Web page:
By Bruce Claflin, Scuttlebutt Magazine
So all of us here in the upper Midwest have been extremely patient and now, it’s finally spring. Time to go boating! Maybe for some of us it IS time to go boating, but for many it is time to do the preparation that affords us a safest and happiest boating experience. We all know that this pastime we love is often fraught with calamity both small and large. Hopefully the reminders in this article will help you avoid those early season issues that turn our joy into frustration or a weekend on dry land. I’ve always felt that it was a good idea to visit the boat during the off season, like checking in on an old friend over the winter. Go to where the boat is stored and give it a visual. This will give you an opportunity to spot potential problems early, rather than a day or two prior to your first outing. Either way, let’s look at some of the things you need to be checking before your first outing. This is not an exhaustive list, but one that is shaped by the experiences of what is most likely to be problematic in the early season.
Covering and Canvas
Check your covering for those pressure and stretch points where you see wear and determine whether or not repairs are, or soon will be required. Our weather is typically most volatile early in the season and you don’t want to be caught without protection. Check the isinglass as well for clouding, or other issues that could potentially affect your visibility on stormy waters.
One of the most common mistakes is made when a stored boat is pulled out and trailered to the water after only inspecting the trailer tires for inflation. Tire inflation is critically important but let’s do it right. Let’s focus on those parts of the trailer that go in and out of the water with the trailer. Lighting harnesses, and trailer hubs are subject to this submersion and also not immune to potential changes while in storage. Do a thorough inspection of the grease fittings on the hubs. Remove the caps, and make an attempt to manipulate the fittings back and forth. If you have quite a bit of movement-–you probably need more grease. Have a friend or family member stand behind the trailer while you activate taillights, blinkers, and brake lights.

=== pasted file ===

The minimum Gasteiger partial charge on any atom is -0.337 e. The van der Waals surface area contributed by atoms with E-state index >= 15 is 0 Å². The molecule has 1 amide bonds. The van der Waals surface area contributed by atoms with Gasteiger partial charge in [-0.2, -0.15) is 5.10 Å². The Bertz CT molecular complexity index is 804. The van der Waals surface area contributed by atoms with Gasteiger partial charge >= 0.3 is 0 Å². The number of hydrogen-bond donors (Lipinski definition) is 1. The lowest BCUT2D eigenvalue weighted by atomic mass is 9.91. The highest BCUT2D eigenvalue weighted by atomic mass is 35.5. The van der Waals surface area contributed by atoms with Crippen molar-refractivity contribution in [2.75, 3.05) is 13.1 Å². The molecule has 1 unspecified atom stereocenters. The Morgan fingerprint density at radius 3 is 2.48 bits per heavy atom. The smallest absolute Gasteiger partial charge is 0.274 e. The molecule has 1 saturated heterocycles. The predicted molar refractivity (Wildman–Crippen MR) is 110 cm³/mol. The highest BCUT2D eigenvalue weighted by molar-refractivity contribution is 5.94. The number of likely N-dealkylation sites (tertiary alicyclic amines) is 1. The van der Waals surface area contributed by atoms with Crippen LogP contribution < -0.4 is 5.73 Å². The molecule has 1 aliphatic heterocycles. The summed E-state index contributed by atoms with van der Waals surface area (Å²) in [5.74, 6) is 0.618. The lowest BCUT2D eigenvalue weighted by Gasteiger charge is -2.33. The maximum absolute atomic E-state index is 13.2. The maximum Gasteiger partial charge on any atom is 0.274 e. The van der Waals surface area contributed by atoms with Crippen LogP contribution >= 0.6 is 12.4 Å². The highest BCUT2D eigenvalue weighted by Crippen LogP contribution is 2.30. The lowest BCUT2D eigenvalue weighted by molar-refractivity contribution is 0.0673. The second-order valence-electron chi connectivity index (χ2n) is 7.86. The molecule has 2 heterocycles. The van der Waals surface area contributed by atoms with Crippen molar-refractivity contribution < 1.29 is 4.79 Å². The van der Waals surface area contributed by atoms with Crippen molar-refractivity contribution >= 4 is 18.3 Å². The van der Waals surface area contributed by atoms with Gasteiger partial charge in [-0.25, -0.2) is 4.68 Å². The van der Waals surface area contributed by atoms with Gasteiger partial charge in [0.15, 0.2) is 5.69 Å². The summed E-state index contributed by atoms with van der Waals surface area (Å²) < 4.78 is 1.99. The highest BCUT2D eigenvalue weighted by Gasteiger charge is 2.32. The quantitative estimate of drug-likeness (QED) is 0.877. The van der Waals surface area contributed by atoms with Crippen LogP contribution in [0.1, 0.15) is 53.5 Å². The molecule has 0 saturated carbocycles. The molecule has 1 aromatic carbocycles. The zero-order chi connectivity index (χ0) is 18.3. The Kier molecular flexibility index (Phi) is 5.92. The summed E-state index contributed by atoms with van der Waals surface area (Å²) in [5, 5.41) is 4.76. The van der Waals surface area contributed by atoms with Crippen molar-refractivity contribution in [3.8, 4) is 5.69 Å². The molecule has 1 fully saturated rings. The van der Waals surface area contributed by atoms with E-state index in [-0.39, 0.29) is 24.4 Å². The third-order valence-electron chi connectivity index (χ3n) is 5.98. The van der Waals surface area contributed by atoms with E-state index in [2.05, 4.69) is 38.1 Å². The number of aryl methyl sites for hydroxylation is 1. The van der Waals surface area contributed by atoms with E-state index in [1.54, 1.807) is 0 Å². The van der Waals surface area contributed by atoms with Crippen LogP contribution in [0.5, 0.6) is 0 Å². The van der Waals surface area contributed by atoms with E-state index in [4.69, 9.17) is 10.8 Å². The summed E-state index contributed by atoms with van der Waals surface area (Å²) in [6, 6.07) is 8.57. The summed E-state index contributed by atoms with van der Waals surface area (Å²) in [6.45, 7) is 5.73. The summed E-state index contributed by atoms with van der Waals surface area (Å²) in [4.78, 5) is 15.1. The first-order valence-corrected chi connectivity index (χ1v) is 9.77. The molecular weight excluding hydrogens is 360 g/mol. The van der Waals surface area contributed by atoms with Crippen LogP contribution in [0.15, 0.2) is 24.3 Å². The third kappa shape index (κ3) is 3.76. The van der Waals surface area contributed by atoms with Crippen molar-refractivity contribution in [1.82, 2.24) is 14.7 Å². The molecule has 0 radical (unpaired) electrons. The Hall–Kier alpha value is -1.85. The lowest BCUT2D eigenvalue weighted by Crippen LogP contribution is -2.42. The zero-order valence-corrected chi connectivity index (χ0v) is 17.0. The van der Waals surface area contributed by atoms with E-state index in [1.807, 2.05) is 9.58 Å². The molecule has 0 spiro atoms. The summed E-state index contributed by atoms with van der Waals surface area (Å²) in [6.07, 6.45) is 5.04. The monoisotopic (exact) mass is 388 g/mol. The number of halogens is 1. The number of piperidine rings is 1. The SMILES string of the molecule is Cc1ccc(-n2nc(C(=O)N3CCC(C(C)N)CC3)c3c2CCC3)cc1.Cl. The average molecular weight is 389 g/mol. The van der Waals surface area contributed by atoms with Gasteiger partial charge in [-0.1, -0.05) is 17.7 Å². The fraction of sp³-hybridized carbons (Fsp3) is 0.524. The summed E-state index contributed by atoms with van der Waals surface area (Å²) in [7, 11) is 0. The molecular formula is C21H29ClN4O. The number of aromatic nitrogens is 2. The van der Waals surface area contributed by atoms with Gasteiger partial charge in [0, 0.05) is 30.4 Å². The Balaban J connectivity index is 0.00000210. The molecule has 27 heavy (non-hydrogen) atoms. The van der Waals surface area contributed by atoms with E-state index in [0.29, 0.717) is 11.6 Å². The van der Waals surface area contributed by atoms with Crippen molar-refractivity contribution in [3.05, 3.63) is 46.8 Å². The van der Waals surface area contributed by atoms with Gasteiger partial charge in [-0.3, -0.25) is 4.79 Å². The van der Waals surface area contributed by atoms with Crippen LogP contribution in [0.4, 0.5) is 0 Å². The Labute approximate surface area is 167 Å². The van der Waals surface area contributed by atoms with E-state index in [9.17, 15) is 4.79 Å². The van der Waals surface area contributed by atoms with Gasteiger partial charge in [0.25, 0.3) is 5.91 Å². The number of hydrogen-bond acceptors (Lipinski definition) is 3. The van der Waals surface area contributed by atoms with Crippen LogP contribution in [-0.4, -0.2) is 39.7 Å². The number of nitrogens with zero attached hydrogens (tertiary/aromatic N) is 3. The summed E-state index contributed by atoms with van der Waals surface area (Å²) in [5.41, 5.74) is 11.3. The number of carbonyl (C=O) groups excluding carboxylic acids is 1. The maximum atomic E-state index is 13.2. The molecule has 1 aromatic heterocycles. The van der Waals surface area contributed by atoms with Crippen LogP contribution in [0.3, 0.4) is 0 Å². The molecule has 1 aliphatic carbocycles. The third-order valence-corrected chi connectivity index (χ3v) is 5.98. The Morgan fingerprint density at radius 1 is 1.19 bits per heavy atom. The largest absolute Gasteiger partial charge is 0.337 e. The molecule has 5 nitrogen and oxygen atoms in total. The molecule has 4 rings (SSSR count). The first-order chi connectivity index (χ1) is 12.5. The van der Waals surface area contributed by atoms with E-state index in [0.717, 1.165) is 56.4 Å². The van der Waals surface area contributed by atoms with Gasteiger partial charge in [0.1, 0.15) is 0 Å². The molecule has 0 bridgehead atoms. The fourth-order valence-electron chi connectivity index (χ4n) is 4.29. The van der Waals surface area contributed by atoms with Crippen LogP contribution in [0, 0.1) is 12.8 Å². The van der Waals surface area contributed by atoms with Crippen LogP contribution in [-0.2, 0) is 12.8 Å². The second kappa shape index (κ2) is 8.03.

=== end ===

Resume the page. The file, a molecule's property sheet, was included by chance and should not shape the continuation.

It’ll make you feel better knowing. Last but not least, remember that your trailer did not come with a lug wrench or a jack and plan accordingly. Make sure if you are hauling your boat more than just a short distance that you have what you need to handle a trailer tire emergency. Check hitch coupler, ball size, and safety chains of course.
Outside Your Boat
Each spring (and fall I guess) we have the opportunity to view our boats and visually inspect those parts of the vessel that are normally submerged and therefore ‘invisible’ to us. Take advantage of this time of year to check shafts, propellers, and the boats hull are all areas that should be given a visual at the very least. Give the hull a good cleaning with an approved hull cleaner that is neither harsh nor abrasive. Check for blisters and cracks while cleaning as they should be visible. Check the propeller for pitting, cracks, and dings. Is the prop secure, or do you need to have bearings inspected? A loose prop can create enough vibration to damage a shaft. It matters. Oh and don’t forget the drain plug–if you forget it, you can still catch it in time before the boat sinks–but it might be several years before your friends or your significant other allow you to forget that it happened to you. I know.